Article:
Editor: Have you detected any significant changes in patent recognition and enforcement in the developing world?
Lacasse: While we still haven't seen significant enforcement of patent rights in China, we have seen an enormous push by U.S. and European clients trying to obtain Chinese patents. The reason is simply that, in China, the Chinese are actually manufacturing foreign products and foreign processes or using ideas borrowed from others. While the Chinese are not enforcing the rights of others to any extent today, with patents surviving 20 years from the filing date, it may mean patent rights will be enforced in the future. When the Chinese do start enforcing them, it will be better to have patents that one can use to negotiate licensing deals, etc.
The Chinese themselves are becoming very concerned with protecting their own patented products. This may also be why we are seeing a significant increase in patent activity in China. As the Chinese recognize the value of their own IP, they may be more likely to support enforcement.
Editor: What has been the effect of regional patent offices abroad, e.g., the European Patent Office, on the overall volume of applied-for and issued patents?
Lacasse: In the past two years, the European Patent Office has pushed the patent-searching requirement out to its regional patent offices to free up the EPO so that it can be more effective. I think that is significant because, while all searches were previously done at the EPO, they are now being performed as well at the Dutch patent offices, the Swiss patent offices, etc. In Europe, as compared to the U.S., you can do a fairly quick search and have an early understanding of where essential patent rights stand.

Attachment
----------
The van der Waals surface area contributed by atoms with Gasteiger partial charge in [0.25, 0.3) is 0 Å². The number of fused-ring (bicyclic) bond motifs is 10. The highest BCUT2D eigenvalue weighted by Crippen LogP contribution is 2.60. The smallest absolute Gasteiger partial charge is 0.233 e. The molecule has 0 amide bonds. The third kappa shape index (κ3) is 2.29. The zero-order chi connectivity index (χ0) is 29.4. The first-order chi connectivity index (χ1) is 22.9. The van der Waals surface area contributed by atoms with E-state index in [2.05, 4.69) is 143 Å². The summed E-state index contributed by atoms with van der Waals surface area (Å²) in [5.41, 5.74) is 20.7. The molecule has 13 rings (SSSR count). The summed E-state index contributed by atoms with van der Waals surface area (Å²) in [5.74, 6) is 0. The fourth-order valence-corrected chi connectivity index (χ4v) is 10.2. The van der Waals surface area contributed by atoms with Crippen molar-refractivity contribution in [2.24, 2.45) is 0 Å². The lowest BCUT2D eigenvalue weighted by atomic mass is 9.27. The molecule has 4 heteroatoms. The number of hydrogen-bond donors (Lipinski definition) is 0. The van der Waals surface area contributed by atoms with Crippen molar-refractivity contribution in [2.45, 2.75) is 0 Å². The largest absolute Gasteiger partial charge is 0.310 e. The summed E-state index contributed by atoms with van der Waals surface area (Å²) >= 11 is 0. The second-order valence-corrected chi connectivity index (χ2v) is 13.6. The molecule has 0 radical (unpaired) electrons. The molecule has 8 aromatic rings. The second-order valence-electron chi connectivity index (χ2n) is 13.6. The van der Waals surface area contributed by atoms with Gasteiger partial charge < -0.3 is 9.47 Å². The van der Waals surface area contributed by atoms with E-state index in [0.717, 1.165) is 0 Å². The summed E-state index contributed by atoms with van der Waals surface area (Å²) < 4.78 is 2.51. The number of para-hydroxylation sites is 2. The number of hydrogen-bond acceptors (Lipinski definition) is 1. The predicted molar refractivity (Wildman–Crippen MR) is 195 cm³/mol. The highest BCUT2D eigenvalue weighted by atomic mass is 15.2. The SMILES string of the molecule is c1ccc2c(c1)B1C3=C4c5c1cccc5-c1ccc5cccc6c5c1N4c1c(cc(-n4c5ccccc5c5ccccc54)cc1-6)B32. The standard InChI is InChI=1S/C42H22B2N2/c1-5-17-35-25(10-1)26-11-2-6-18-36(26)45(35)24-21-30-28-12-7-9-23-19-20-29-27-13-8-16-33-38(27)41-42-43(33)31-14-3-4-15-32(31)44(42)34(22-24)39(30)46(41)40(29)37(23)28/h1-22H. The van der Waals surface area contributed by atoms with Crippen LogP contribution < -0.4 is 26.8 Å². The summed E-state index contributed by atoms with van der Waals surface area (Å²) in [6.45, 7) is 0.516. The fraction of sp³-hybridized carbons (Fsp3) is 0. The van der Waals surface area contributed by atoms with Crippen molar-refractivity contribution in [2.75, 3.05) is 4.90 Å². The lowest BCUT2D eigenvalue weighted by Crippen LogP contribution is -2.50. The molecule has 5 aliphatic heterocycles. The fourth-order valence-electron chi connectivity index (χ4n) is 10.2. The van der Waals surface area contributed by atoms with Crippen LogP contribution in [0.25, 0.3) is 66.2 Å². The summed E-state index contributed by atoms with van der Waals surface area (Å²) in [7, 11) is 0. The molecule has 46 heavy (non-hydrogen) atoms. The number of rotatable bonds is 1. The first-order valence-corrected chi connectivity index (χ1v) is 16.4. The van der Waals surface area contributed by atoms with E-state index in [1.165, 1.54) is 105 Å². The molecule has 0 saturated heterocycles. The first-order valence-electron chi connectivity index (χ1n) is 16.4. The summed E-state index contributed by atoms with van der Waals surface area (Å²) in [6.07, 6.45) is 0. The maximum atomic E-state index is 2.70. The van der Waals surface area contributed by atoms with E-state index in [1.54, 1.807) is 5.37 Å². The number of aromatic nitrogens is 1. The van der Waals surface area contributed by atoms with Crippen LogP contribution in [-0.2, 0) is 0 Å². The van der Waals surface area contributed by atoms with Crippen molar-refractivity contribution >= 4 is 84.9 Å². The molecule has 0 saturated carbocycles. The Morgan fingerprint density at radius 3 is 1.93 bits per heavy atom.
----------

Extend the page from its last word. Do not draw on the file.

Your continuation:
Editor: How does CPA Global Patent Research assist its clients in the areas of patent enforcement?
Lacasse: With regards to litigation support for clients, we have a legal process outsourcing group (LPO) that provides document review, e-discovery, legal research, contract review and other litigation support services.
As far as enforcement goes, we provide litigation support based on our technical research. That research determines the strength of patents both for purposes of challenging and defending them. Before challenging or defending a patent, a client would like to know up-front how strong the opposition party's patent is and their ability to effectively sue or defend.
Editor: The CPA Global website refers separately to "Patent Analytics" and "Patent Research." How do these specialties differ?
Lacasse: The technical and industry experts conduct the actual research and then turn it over to our analytics team. The analytics group, which is well versed in mathematics and trend analysis, will run analytic software along with the patent research to detect trends, develop competitive analysis and gather other industry intelligence.
Editor: What kind of business atmosphere also contributes to innovative thinking and bringing forward of new inventions? What incentives are needed to stimulate creativity of new products and ideas?
Lacasse: Large companies often provide financial incentives for their employees not only to invent but to seek out patent licensing opportunities from others. We at CPA Global do the same for our own employees. We reward both innovative thinking and the protection of that thinking. For companies trying to differentiate themselves today in a down economy, being innovative is absolutely essential.